We are decking the halls with requests for commission and bonus compensation plan reviews to make it before the ball drops on December 31.
California courts mostly take a no prisoners approach to Business and Professions Code section 16600, the statute prohibiting illegal restraints on trade. Courts broadly interpret Section 16600, which states that “every contract by which anyone is restrained from engaging in a lawful profession, trade, or business of any kind is to that extent void,” to invalidate most post-employment non-competes and customer non-solicits, including covenants preventing former employees or their new employers from “hiring” employees of a former employer (so-called “no hire agreements”). But Section 16600 does not bar all post-employment covenants–just those that “restrain” trade.
As employment lawyers based in California are well aware that post-employment non-compete agreements are generally void as a matter of law in this state. Further, there is precedent for awarding punitive damages and disgorgement of profits where employers have knowingly required employees to enter into invalid agreements. Also, the DOL has actively pursued California-based companies engaging in anti-competitive practices when it comes to talent.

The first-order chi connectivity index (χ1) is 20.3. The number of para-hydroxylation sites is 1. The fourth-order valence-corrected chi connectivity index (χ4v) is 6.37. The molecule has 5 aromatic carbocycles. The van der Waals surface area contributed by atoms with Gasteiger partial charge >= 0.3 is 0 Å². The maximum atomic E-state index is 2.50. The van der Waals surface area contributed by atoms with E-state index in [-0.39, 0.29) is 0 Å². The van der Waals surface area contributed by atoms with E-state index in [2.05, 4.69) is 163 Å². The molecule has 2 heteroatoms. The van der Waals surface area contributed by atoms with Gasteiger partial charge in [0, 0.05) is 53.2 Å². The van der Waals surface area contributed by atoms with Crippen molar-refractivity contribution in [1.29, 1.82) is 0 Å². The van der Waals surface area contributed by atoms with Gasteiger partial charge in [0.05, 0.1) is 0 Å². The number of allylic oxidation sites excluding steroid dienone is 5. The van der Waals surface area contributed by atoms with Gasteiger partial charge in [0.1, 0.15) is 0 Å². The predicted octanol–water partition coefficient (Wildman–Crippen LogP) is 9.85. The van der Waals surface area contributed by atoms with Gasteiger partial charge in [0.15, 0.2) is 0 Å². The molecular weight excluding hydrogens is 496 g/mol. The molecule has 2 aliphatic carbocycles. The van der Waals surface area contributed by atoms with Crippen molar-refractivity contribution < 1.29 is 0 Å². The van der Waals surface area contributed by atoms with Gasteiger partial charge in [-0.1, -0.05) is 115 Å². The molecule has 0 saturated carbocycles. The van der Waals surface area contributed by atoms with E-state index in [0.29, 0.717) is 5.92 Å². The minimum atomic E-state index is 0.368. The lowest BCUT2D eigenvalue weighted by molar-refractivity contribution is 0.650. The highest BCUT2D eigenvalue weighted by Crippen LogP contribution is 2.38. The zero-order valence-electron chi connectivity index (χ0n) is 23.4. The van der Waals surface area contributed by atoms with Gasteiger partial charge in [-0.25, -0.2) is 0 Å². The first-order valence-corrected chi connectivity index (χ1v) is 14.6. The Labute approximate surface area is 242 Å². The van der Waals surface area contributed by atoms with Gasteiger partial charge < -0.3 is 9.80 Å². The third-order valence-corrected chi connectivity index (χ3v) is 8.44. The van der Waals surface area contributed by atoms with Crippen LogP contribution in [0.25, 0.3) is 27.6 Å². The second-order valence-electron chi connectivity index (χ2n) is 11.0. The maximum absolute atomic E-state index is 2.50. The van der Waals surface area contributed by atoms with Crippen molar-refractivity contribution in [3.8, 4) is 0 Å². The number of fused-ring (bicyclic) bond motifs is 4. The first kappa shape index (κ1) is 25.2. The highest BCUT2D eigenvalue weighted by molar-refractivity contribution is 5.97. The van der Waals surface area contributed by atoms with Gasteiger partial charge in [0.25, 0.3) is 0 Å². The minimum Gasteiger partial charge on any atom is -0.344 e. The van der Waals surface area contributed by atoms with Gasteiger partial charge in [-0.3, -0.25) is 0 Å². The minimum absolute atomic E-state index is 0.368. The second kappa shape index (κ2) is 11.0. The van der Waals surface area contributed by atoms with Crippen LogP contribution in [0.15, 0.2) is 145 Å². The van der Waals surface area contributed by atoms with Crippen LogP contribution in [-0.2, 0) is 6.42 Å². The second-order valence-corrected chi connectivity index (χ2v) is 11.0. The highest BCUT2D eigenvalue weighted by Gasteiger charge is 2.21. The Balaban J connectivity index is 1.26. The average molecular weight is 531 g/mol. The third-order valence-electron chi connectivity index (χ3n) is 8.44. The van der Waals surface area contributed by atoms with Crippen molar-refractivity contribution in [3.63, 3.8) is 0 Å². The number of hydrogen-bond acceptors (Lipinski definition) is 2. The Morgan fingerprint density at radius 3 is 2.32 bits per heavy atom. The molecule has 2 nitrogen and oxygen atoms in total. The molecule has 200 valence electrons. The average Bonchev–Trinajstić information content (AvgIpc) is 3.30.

Against that backdrop, however, employers need not “throw in the towel” completely when it comes to post-termination restrictive covenants as there are a few narrow scenarios that allow for enforceable post-termination non-competes in California in the right circumstances, and a potential new take on an old strategy to consider.